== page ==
Theory is fine, but what’s the magical combination of speed and efficiency to create an ideal data-transfer interface? There isn’t one. The diversity of users’ needs often dictates system interfacing choices more than the underlying technological efficiencies.
The reason many prefer SCSI for their disk interfaces and PCI audio adapter cards over FireWire likely stems from the fact that SCSI is closed: It’s used only for drives and disc burners. FireWire, on the other hand, is open to a wide variance of peripherals and devices and is therefore subject to dramatic fluctuations in bandwidth. If FireWire is used in a consistent and limited environment where the bandwidth is adequate, it will be just as reliable as SCSI, as long as peripherals are not added or removed from the chain. “In general, the FireWire bus cannot provide lower latency than the PCI or PCI-e bus,” says Gutnik. “Consequently, PCI will always be a faster protocol than FireWire.” Implementing RAID (Redundant Array of Independent Disks) configurations has become a favored solution for tapping into the unused bandwidth of SCSI and ATA using multiple drives.
I haven’t brought up Fibre Channel in these comparisons, and I’m sure I hear one or two of you screaming because I left it out. Though it isn’t too expensive from a drive perspective, Fibre Channel simply isn’t a protocol but an interconnect technology ideally suited for highly reliable SAN topologies. Offering up to 2Gbps serial data transfer architecture using SCSI, IP and other protocols — unless the application calls for multiple users sharing access to a common library of data (common in video post and broadcast) — Fibre Channel can seem far more complex than is necessary.
PIPELINE PROTOCOLS: COMPARING THE SPECS
These protocols are always evolving. FireWire has two major speed revisions ahead, including the prospects of new encoding/compression schemes and simultaneous transmit and receive. Meanwhile, SATA and SAS are still in their infancy, and the move to 64-bit computing shows promise for a whole world of “better, faster” protocols.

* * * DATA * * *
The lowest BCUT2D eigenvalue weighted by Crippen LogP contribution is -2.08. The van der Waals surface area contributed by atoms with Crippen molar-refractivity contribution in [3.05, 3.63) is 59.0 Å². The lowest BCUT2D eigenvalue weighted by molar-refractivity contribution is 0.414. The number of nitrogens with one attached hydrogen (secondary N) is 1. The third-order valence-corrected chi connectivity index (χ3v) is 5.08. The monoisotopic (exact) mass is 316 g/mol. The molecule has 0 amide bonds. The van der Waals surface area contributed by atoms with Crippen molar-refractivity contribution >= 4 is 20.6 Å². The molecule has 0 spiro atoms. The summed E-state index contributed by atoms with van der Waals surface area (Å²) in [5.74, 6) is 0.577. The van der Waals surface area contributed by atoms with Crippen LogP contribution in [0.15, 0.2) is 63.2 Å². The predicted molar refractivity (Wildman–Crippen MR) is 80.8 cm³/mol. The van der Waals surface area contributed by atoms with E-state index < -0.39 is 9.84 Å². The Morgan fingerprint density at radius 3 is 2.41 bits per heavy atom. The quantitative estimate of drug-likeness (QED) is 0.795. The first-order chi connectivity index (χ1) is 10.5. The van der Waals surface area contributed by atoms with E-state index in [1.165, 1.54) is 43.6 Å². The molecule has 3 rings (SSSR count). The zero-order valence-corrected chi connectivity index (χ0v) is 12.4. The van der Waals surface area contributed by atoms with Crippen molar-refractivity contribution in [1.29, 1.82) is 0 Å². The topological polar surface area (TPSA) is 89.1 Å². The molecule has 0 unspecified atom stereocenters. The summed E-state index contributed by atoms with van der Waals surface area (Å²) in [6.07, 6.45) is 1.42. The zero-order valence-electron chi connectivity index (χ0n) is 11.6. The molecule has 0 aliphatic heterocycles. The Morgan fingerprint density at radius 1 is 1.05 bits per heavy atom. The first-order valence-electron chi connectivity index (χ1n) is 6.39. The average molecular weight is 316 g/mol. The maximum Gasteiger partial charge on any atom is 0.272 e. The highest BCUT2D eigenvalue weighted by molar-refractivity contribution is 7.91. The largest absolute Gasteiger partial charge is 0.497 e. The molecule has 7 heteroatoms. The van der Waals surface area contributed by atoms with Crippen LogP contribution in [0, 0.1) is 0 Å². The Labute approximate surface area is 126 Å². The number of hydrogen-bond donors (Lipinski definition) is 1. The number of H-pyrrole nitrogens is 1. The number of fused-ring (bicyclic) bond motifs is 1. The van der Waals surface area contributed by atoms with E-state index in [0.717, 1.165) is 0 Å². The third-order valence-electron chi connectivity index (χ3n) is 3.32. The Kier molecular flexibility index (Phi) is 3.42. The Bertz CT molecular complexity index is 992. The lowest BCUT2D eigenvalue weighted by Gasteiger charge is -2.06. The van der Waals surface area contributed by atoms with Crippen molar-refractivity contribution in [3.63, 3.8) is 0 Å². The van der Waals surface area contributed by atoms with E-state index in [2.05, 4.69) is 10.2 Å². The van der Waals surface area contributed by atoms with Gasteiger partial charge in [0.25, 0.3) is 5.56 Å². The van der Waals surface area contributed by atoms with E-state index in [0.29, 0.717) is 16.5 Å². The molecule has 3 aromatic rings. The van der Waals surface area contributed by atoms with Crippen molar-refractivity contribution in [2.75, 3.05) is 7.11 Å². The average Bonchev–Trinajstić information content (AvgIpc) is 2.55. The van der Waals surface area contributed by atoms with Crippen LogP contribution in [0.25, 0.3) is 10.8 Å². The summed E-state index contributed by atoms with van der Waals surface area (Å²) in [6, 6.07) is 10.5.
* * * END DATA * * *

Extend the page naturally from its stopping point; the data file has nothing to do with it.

“Interface wise, the audio industry has produced a few new standards for interconnection including SuperMAC/HyperMAC from Sony, and in the world of live sound, Ethersound and CobraNet,” notes Gibbons. “Some of these may be applicable to studio production situations, too.”
On the storage front, there is a trend toward providing network-attached storage (NAS), which means that drives simply plug into your Ethernet hub without a server. Gibbons points out that although these drives are currently more expensive than their FireWire counterparts, the arrival of Gigabit Ethernet makes this an interesting direction. Similarly, Flash drives, which have previously been hamstrung by the length of rewrite cycles, are steadily increasing in performance. “I have high hopes for very compact, high-capacity, high-track-count [Flash] devices in the near future that are applicable for pro audio,” Gibbons forecasts.
Gutnik anticipates several technologies being there in parallel, citing the most potential for FireWire in the near term. He notes that of the many different types of FireWire implementations currently on the market, proprietary systems with custom drivers dominate. Apogee, he says, is committed to working with the industry to build “class-compliant” FireWire solutions, meaning that they are designed to adhere to an industry-standard protocol for FireWire-based audio only.
“A class-compliant standardized protocol will have huge benefits for everyone in the industry,” claims Gutnik. “Just imagine if MIDI used a different protocol for each manufacturer. Only devices made by that particular manufacturer would work together. This is how FireWire is today. You cannot, for example, connect a Digidesign 002 to a MOTU 2408 and a Rosetta 800 via FireWire. But once the class-compliant route is adopted, everyone will adhere to a single specification and FireWire will be as universal as MIDI is today.”
Jason Scott Alexander is an Ottowa, Canada — based A&R executive, producer, remixer and freelance writer specializing in music technology, convergent media and entertainment technology law.